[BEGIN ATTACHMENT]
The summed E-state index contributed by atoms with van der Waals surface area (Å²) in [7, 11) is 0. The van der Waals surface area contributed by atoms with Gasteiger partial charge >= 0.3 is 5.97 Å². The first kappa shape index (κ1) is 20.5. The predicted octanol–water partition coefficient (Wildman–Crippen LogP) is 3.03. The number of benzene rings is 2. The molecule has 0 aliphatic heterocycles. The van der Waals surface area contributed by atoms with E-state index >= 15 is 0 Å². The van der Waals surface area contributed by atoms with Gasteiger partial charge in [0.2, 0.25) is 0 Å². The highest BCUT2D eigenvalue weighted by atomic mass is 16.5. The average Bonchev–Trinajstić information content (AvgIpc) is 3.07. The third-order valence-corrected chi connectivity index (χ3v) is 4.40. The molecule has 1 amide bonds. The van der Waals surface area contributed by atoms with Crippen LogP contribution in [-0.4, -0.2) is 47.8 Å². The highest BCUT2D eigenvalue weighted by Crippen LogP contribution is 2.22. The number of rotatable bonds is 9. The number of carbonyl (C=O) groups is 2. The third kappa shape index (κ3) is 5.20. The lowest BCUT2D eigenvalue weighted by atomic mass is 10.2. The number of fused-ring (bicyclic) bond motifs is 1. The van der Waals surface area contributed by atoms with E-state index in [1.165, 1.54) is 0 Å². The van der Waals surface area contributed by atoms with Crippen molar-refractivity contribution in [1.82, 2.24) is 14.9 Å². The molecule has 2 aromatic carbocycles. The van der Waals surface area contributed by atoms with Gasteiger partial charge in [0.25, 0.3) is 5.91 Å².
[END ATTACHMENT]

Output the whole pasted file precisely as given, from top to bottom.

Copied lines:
The summed E-state index contributed by atoms with van der Waals surface area (Å²) in [7, 11) is 0. The van der Waals surface area contributed by atoms with Gasteiger partial charge >= 0.3 is 5.97 Å². The first kappa shape index (κ1) is 20.5. The predicted octanol–water partition coefficient (Wildman–Crippen LogP) is 3.03. The number of benzene rings is 2. The molecule has 0 aliphatic heterocycles. The van der Waals surface area contributed by atoms with E-state index >= 15 is 0 Å². The van der Waals surface area contributed by atoms with Gasteiger partial charge in [0.2, 0.25) is 0 Å². The highest BCUT2D eigenvalue weighted by atomic mass is 16.5. The average Bonchev–Trinajstić information content (AvgIpc) is 3.07. The third-order valence-corrected chi connectivity index (χ3v) is 4.40. The molecule has 1 amide bonds. The van der Waals surface area contributed by atoms with Crippen LogP contribution in [-0.4, -0.2) is 47.8 Å². The highest BCUT2D eigenvalue weighted by Crippen LogP contribution is 2.22. The number of rotatable bonds is 9. The number of carbonyl (C=O) groups is 2. The third kappa shape index (κ3) is 5.20. The lowest BCUT2D eigenvalue weighted by atomic mass is 10.2. The number of fused-ring (bicyclic) bond motifs is 1. The van der Waals surface area contributed by atoms with E-state index in [1.165, 1.54) is 0 Å². The van der Waals surface area contributed by atoms with Crippen molar-refractivity contribution in [1.82, 2.24) is 14.9 Å². The molecule has 2 aromatic carbocycles. The van der Waals surface area contributed by atoms with Gasteiger partial charge in [0.25, 0.3) is 5.91 Å².